Daily Archives: March 29, 2011

NYT: Michigan Cuts Jobless Benefit by Six Weeks

March 28, 2011- Michigan, whose unemployment rate has topped 10 percent longer than that of any other state, is about to set another record: its new Republican governor, Rick Snyder, signed a law Monday that will lead the state to pay fewer weeks of unemployment benefits next year than any other state.

Democrats and advocates for the unemployed expressed outrage that a such a hard-hit state will become the most miserly when it comes to how long it pays benefits to those who have lost their jobs. All states currently pay 26 weeks of unemployment benefits, before extended benefits paid by the federal government kick in. Michigan’s new law means that starting next year, when the federal benefits are now set to end, the state will stop paying benefits to the jobless after just 20 weeks. The shape of future extensions is unclear.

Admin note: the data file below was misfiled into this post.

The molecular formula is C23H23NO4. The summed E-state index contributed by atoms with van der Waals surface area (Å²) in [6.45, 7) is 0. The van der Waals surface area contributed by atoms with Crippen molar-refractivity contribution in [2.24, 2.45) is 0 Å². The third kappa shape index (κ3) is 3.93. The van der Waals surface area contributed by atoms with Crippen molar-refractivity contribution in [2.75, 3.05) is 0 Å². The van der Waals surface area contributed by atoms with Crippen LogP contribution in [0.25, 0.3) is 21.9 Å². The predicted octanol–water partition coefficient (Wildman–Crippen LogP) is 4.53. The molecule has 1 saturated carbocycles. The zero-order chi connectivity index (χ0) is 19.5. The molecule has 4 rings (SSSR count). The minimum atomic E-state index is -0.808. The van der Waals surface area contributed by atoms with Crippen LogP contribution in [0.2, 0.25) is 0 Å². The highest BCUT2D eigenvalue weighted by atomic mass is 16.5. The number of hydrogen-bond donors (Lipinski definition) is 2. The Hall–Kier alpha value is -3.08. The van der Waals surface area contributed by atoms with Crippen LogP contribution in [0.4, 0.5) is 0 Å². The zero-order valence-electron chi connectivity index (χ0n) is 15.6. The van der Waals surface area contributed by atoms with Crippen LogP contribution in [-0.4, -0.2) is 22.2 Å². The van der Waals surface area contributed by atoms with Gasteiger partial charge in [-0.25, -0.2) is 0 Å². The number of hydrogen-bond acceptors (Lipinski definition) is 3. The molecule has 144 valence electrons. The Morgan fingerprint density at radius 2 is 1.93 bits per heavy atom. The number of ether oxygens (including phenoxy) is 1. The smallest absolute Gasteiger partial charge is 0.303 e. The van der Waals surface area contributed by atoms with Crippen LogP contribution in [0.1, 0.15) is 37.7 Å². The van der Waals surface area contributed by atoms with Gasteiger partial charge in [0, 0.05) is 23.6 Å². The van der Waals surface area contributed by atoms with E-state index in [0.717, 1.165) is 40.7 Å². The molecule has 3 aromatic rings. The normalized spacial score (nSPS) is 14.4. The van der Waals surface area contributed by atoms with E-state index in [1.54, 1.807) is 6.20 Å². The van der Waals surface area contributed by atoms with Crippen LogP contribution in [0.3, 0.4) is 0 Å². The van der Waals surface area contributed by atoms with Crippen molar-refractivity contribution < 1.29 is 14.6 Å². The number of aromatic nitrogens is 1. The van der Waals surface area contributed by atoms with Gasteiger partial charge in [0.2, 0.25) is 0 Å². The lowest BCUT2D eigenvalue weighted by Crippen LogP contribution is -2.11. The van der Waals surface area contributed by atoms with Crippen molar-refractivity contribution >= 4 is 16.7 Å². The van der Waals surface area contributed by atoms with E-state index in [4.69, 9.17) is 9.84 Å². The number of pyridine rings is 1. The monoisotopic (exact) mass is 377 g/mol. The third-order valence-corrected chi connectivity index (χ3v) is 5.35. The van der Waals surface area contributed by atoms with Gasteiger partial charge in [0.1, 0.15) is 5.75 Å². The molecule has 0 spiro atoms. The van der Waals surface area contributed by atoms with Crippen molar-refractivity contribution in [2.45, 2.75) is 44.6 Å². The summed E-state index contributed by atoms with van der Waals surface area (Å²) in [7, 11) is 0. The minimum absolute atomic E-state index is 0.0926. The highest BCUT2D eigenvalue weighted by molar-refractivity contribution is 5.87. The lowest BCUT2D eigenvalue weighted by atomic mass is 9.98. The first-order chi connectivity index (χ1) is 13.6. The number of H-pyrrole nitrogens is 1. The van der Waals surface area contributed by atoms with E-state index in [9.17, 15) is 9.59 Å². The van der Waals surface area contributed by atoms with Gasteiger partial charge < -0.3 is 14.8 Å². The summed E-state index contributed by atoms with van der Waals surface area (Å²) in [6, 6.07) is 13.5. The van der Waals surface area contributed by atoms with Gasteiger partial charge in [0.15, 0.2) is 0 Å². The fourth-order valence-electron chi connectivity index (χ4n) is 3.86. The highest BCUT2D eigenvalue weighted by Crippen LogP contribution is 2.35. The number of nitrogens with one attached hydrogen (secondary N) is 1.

The measure, passed by a Republican-led Legislature, took advocates for the unemployed by surprise: the language cutting benefits next year was slipped quietly into a bill that was originally sold as way to preserve unemployment benefits this year.

Think Progress: EXCLUSIVE: DeMint Tells ThinkProgress He Wants To Strip All Federal Employees Of Collective Bargaining Rights

ThinkProgress filed this report from the Conservative Principles Conference in Des Moines, IA.

March 28, 2011- The defining political story three months into 2011 is the spread of anti-union legislation in the states. Now, a leading senator on the right wants to eliminate collective bargaining rights at a federal level.

During an interview with ThinkProgress in Des Moines this weekend, Sen. Jim DeMint (R-SC), a leader of the Tea Party movement and veritable kingmaker for conservative candidates, made no bones about his desire to diminish the power of public employees. DeMint told ThinkProgress that he “doesn’t believe collective bargaining has any place in government…including at the federal level.” The South Carolina senator then went on to call public employees’ unions an “unelected third party” that enjoyed “monopoly power” in negotiations. “It just doesn’t make any sense,” DeMint quipped:

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